New Historicism begins with the assumption that history is not an objective reality since it, too, is no more than a “text.”  That is, a New Historicist recognizes that even history is merely a “story” about the past, someone’s versions of the facts, which means history can be read as subjectively as any text.  So, on the one hand, a New Historicist would look for ways to undermine conventional views on history or historical events.  Yet the impulse behind a New Historicist reading is to discover how “knowledge” is produced at any particular time and place.  Thus, a New Historical reading would look at other texts, such as magazines and newspapers from the period, texts from other disciplines (such as architecture, psychology, criminology, etc),  and popular literature from the time.  The goal would be to expand our understanding of a text by developing a greater understanding of the cultural, sociological, political, and ideological context of the text, linking the text to the culture of its time.

Cultural Criticism  looks at the ways that a specific culture affects the text from which it derives.  For example, texts written by African-American, Native American, Asian-American, Latino, Chicano, and authors from other non-European cultures are often greatly influenced by the history, language, cultures, traditions, and beliefs of the authors’ cultural heritage.  Cultural criticism considers the way those cultural influences enrich our understanding of the texts from these cultures.  For example, cultural criticism will study the way music and art influences texts from other cultures as well as special uses of language or emphasis on oral traditions for those cultures with an oral tradition background.  It considers the way the history and folktales of specific cultures as well as issues and conflicts of that culture are utilized in the literature to convey a sense of the culture and what makes it unique.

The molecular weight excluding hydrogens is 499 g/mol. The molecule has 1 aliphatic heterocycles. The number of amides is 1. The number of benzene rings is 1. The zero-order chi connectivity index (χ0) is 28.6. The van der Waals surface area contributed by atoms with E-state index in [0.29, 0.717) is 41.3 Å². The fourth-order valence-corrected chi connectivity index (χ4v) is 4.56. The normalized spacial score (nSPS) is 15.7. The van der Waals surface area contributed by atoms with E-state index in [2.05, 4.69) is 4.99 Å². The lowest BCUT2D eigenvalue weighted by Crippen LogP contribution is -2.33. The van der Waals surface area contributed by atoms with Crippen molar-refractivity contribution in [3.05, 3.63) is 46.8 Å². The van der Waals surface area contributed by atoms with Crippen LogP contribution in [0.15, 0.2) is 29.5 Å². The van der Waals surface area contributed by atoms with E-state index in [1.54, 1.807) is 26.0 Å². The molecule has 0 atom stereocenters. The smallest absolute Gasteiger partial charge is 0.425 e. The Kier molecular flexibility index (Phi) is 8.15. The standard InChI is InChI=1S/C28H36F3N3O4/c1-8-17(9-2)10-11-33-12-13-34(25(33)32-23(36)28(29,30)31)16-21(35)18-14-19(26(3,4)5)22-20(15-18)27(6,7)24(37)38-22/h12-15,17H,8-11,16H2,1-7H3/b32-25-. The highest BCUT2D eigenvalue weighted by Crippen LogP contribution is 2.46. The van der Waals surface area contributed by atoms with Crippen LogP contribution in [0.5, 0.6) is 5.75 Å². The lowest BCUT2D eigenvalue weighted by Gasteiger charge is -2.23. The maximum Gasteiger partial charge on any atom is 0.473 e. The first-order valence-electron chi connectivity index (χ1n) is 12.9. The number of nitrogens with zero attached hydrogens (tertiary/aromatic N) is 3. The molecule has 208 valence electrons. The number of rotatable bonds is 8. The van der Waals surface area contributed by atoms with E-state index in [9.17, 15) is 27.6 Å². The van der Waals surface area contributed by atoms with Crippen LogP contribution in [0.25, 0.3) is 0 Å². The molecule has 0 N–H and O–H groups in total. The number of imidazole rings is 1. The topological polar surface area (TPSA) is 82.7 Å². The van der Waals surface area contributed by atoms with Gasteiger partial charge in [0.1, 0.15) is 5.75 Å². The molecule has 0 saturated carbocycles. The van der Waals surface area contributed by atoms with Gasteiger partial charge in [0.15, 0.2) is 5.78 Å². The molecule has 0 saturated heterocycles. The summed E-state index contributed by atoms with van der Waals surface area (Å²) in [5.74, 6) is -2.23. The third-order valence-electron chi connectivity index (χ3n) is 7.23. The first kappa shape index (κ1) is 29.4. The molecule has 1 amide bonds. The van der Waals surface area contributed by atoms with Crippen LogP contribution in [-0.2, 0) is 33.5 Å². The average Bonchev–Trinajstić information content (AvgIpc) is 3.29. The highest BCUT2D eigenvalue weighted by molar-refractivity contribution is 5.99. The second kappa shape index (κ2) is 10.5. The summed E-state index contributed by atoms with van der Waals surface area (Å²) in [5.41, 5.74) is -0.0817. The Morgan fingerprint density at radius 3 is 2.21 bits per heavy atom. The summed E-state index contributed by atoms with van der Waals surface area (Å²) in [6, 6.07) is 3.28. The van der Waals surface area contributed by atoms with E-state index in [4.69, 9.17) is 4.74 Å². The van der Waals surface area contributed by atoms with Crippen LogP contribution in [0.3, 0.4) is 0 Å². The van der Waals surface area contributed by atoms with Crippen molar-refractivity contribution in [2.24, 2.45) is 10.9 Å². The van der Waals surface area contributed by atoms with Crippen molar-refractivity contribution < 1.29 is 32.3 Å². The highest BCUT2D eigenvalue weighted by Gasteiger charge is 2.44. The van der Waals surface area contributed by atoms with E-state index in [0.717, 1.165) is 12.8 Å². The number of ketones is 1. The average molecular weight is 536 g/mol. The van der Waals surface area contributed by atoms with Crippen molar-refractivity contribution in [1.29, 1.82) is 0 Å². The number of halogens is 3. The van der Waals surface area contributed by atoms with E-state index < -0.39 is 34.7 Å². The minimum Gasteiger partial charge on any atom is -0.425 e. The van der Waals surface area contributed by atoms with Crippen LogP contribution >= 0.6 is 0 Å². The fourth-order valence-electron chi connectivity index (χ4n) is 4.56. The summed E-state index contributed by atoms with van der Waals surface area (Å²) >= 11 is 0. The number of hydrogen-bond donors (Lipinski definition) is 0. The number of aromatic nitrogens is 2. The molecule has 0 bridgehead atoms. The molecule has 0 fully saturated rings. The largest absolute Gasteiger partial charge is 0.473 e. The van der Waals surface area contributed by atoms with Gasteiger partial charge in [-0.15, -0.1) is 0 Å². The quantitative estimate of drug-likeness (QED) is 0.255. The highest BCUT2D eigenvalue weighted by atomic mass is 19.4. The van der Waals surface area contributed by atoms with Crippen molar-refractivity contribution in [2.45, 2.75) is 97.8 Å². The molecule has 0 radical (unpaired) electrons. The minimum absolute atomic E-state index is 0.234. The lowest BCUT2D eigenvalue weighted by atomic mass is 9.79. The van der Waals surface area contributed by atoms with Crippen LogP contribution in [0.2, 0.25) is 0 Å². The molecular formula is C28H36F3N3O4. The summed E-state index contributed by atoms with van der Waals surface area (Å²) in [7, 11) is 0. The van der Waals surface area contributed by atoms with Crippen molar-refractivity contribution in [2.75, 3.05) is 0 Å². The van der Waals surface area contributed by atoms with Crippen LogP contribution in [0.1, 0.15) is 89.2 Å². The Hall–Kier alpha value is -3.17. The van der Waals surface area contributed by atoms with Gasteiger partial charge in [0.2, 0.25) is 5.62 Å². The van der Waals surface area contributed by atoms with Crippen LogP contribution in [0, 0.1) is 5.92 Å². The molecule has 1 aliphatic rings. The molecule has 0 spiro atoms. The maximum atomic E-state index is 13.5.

What questions should I consider when using contextual approaches?

· In what ways do you see the author’s life or aspects of his/her life reflected in the text?

· Are there any significant moments in the author’s life which might help you to understand the author’s written work?  How does a knowledge of the author’s life increase your understanding of the situation depicted in the text?

· What are some of the author’s beliefs (whether in favor of something or opposed to it) and how are they reflected in the literature?

· Identify the historical setting of the text.  How does it affect what happens in the text?

· What other information about the time period is necessary to understand the attitudes and beliefs depicted in the story?   Are there any ways in which the work seems to contradict attitudes or beliefs of the time?  If so, what does that suggest about the author’s view of the situation (historically as well as textually)?

· Consider other texts of the same time period (magazines, medical journals, popular fiction, advertisements, etc–anything goes here) that might be related to the text or expand your understanding of the text.  How does your knowledge of the cultural context affect your understanding of the story?

· What aspects of the text seem to be a function of the culture from which the author comes or which is depicted in the text?   How does a knowledge of cultural beliefs, history, and traditions inform your reading of the text?